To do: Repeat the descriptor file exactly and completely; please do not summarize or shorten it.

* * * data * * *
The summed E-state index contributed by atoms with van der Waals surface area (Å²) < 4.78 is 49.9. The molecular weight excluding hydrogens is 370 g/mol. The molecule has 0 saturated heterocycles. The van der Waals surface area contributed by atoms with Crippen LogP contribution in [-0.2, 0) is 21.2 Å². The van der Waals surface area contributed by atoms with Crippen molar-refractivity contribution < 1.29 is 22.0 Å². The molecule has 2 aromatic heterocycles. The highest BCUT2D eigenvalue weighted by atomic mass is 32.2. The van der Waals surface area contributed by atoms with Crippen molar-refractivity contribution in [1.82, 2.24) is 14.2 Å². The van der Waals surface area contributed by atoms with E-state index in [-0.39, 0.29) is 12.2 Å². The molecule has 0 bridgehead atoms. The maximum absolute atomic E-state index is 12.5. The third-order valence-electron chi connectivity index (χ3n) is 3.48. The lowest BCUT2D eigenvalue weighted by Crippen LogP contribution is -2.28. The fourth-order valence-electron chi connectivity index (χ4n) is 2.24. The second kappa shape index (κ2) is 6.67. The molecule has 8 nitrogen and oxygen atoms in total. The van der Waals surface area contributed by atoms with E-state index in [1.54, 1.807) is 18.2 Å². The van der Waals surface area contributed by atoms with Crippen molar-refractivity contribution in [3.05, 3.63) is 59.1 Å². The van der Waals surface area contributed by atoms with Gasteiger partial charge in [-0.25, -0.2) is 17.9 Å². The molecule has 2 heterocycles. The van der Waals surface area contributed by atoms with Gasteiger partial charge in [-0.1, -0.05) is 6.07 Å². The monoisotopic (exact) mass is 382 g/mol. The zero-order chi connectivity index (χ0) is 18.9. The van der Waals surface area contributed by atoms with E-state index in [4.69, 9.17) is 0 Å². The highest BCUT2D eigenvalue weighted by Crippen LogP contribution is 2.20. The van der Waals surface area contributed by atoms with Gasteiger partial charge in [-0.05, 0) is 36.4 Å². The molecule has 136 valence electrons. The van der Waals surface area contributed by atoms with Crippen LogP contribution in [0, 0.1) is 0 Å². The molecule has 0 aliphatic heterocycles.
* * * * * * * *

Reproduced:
The summed E-state index contributed by atoms with van der Waals surface area (Å²) < 4.78 is 49.9. The molecular weight excluding hydrogens is 370 g/mol. The molecule has 0 saturated heterocycles. The van der Waals surface area contributed by atoms with Crippen LogP contribution in [-0.2, 0) is 21.2 Å². The van der Waals surface area contributed by atoms with Crippen molar-refractivity contribution < 1.29 is 22.0 Å². The molecule has 2 aromatic heterocycles. The highest BCUT2D eigenvalue weighted by atomic mass is 32.2. The van der Waals surface area contributed by atoms with Crippen molar-refractivity contribution in [1.82, 2.24) is 14.2 Å². The van der Waals surface area contributed by atoms with E-state index in [-0.39, 0.29) is 12.2 Å². The molecule has 0 bridgehead atoms. The maximum absolute atomic E-state index is 12.5. The third-order valence-electron chi connectivity index (χ3n) is 3.48. The lowest BCUT2D eigenvalue weighted by Crippen LogP contribution is -2.28. The fourth-order valence-electron chi connectivity index (χ4n) is 2.24. The second kappa shape index (κ2) is 6.67. The molecule has 8 nitrogen and oxygen atoms in total. The van der Waals surface area contributed by atoms with E-state index in [1.54, 1.807) is 18.2 Å². The van der Waals surface area contributed by atoms with Crippen molar-refractivity contribution in [3.05, 3.63) is 59.1 Å². The van der Waals surface area contributed by atoms with Gasteiger partial charge in [-0.25, -0.2) is 17.9 Å². The molecule has 2 heterocycles. The van der Waals surface area contributed by atoms with Gasteiger partial charge in [-0.1, -0.05) is 6.07 Å². The monoisotopic (exact) mass is 382 g/mol. The zero-order chi connectivity index (χ0) is 18.9. The van der Waals surface area contributed by atoms with E-state index in [4.69, 9.17) is 0 Å². The highest BCUT2D eigenvalue weighted by Crippen LogP contribution is 2.20. The van der Waals surface area contributed by atoms with Gasteiger partial charge in [-0.05, 0) is 36.4 Å². The molecule has 136 valence electrons. The van der Waals surface area contributed by atoms with Crippen LogP contribution in [0, 0.1) is 0 Å². The molecule has 0 aliphatic heterocycles.